In this post I will derive a simple relationship between process shift and the capability indices Cp and Cpk.

### Introduction

The process capability statistic Cp compares process variation against the width of a process operating window:

[latex size=”1″]C_p = [/latex] [latex size=”2″]\frac{U – L}{6 \sigma} [/latex]

where U and L are the upper and lower specification limits respectively, and σ represents the standard deviation of the process variation.

In order to take account of process location the ratio is extended to include process mean [latex size=”0″]\overline Y[/latex] :

[latex size=”1″]C_{pu} = [/latex] [latex size=”2″]\frac{U – \overline Y}{3 \sigma} [/latex] [latex size=”1″]C_{pl} = [/latex] [latex size=”2″] \frac{\overline Y – L}{3 \sigma} [/latex]

& [latex size=”1″]C_{pk} = [/latex] Min[latex size=”1″](C_{pu},C_{pl})[/latex]

So now we can confidently talk about process capability in terms of the indices Cp and Cpk. But it seems to me that this is convenient shorthand at the expense of transparency.

For example, if I am given values for Cp and Cpk the underlying process shift is not necessarily obvious.

### Cp / Cpk and Process Shift

Whilst the relationship between process shift and capability indices is not immediately apparent there is nonetheless a simple relationship:

[latex size=”0″]\Delta = [/latex] [latex size=”1″]3 \sigma (C_p – C_{pk}) [/latex]

where the shift Δ is measured as the distance of the process mean from the target.

The rest of this post looks at the derivation of this result.

### The Algebra

Let’s assume without loss of generality that the process shift is positive (with respect to the target T). Then:

[latex size=”1″]C_{pk} = C_{pu} = [/latex][latex size=”2″]\frac{U – \overline Y}{3 \sigma} [/latex]

The process shift is [latex size=”0″](\overline Y-T)[/latex] so we need an appropriate expression for and [latex size=”0″]\overline Y[/latex] and [latex size=”0″]T[/latex] .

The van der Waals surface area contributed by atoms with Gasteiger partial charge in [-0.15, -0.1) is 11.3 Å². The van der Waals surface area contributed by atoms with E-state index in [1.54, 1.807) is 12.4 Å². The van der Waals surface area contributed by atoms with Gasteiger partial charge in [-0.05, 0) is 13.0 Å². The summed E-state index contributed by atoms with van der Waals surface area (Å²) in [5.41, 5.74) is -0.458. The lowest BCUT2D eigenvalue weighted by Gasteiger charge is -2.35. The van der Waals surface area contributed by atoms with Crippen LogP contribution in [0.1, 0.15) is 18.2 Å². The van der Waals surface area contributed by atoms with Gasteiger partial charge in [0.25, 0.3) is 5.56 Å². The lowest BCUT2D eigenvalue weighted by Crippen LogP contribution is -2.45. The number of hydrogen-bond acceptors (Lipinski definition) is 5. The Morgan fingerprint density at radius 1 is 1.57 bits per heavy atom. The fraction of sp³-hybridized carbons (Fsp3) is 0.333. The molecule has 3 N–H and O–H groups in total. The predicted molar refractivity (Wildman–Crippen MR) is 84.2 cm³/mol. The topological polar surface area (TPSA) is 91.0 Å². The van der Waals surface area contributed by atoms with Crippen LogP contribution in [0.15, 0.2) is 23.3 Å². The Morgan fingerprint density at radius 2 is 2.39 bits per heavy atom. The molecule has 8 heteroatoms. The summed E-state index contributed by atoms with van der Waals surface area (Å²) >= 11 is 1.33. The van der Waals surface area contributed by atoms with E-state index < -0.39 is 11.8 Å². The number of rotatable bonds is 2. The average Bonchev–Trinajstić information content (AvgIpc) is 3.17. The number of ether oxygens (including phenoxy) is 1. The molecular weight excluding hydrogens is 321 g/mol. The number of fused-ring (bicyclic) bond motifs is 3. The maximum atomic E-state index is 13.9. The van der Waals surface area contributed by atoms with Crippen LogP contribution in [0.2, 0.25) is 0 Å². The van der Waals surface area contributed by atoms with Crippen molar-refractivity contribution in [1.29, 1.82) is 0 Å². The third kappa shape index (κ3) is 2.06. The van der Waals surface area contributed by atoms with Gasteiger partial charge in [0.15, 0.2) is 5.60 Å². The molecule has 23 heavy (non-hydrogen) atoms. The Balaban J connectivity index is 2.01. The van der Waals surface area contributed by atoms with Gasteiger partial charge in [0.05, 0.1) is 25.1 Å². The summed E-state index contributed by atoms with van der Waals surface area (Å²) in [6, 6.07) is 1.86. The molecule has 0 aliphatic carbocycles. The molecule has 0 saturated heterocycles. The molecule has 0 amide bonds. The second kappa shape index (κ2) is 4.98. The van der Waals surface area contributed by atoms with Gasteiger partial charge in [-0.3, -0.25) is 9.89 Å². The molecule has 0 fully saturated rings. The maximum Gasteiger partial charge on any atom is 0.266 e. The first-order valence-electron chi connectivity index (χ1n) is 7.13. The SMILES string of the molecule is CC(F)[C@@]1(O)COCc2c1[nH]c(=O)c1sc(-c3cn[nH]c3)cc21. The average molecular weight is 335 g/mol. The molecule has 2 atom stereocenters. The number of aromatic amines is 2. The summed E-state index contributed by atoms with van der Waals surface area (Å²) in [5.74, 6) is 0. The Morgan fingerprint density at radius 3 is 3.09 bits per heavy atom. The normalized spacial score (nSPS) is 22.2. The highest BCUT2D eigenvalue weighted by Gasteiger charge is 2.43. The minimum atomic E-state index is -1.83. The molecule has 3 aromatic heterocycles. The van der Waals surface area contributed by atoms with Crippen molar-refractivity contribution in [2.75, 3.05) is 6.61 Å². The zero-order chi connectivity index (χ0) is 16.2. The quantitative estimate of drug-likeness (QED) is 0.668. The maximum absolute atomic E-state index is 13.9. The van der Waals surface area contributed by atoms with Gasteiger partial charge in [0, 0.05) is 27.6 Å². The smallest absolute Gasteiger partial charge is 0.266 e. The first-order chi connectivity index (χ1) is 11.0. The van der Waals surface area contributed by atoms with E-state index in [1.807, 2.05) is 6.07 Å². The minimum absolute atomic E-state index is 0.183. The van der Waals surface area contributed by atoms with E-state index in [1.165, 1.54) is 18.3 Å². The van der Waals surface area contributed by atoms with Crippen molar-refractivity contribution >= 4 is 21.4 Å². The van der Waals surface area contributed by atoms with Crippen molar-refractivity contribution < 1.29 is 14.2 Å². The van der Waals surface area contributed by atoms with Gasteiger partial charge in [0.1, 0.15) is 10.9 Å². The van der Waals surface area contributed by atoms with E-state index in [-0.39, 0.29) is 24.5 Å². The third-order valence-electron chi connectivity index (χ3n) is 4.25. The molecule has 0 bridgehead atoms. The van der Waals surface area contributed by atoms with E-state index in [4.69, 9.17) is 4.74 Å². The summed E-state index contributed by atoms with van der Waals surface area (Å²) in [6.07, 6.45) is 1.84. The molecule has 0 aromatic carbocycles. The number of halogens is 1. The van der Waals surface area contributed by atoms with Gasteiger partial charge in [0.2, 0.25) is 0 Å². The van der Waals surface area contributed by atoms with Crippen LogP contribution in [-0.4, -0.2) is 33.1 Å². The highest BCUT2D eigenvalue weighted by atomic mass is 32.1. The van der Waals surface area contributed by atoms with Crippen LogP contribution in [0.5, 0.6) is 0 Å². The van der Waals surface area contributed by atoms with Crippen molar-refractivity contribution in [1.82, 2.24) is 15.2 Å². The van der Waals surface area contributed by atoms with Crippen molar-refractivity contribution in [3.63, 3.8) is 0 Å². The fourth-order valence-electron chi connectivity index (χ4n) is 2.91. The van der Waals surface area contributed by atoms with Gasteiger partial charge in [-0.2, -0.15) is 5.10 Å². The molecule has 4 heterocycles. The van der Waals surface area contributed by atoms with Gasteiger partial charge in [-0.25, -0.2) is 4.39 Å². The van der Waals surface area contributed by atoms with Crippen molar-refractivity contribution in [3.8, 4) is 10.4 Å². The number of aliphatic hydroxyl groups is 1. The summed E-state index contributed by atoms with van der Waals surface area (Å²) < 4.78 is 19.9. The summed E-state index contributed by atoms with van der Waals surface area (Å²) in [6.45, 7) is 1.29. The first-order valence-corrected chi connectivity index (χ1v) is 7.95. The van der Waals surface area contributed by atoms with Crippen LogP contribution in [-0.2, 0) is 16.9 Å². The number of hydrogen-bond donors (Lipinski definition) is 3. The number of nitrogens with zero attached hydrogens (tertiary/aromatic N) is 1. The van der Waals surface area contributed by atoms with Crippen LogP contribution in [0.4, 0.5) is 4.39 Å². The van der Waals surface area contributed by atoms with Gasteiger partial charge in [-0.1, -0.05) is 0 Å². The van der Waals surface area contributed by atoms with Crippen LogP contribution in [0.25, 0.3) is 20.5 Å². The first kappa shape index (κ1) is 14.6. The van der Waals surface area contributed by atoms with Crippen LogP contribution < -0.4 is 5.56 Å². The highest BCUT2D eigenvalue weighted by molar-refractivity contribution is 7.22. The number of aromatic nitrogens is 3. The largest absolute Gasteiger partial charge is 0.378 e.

### An Expression for [latex size=”1″]\overline Y[/latex]

From the above expression:

[latex size=”1″]3 \sigma C_{pk} = U – \overline Y[/latex]

which implies

[latex size=”1″]\overline Y = U – 3 \sigma C_{pk} [/latex]

### An Expression for [latex size=”1″]T[/latex]

If we assume that the specs are symmetric then

[latex size=”1″]T=[/latex] [latex size=”2″]\frac{U + L}{2}[/latex]

which implies

[latex size=”1″]L = 2 T – U[/latex]

but also

[latex size=”1″]C_p = [/latex] [latex size=”2″]\frac{U – L}{6 \sigma}[/latex]

therefore

[latex size=”1″]C_p[/latex] [latex size=”2″] = \frac{U – (2T – U)}{6 \sigma} = \frac{2(U – T)}{6 \sigma}[/latex]

this implies

[latex size=”1″]U – T = 3 \sigma C_p[/latex]

therefore

[latex size=”1″]T = U – 3 \sigma C_p[/latex]

### An Expression for Process Shift

Using the above expressions for [latex size=”0″]T[/latex] and [latex size=”0″]\overline Y[/latex] an expression for process shift can be constructed and simplified:

[latex size=”1″]\Delta = \overline Y – T = (U – 3 \sigma C_{pk}) – (U – 3 \sigma C_p)[/latex]

[latex size=”1″]= 3 \sigma(C_p – C_{pk})[/latex]

### In Summary

In this post I have derived a simple relationship between process shift and the capability indices Cp and Cpk. Given the simplicity of the relationship, my derivation feels somewhat laboured – perhaps you know of a more direct method?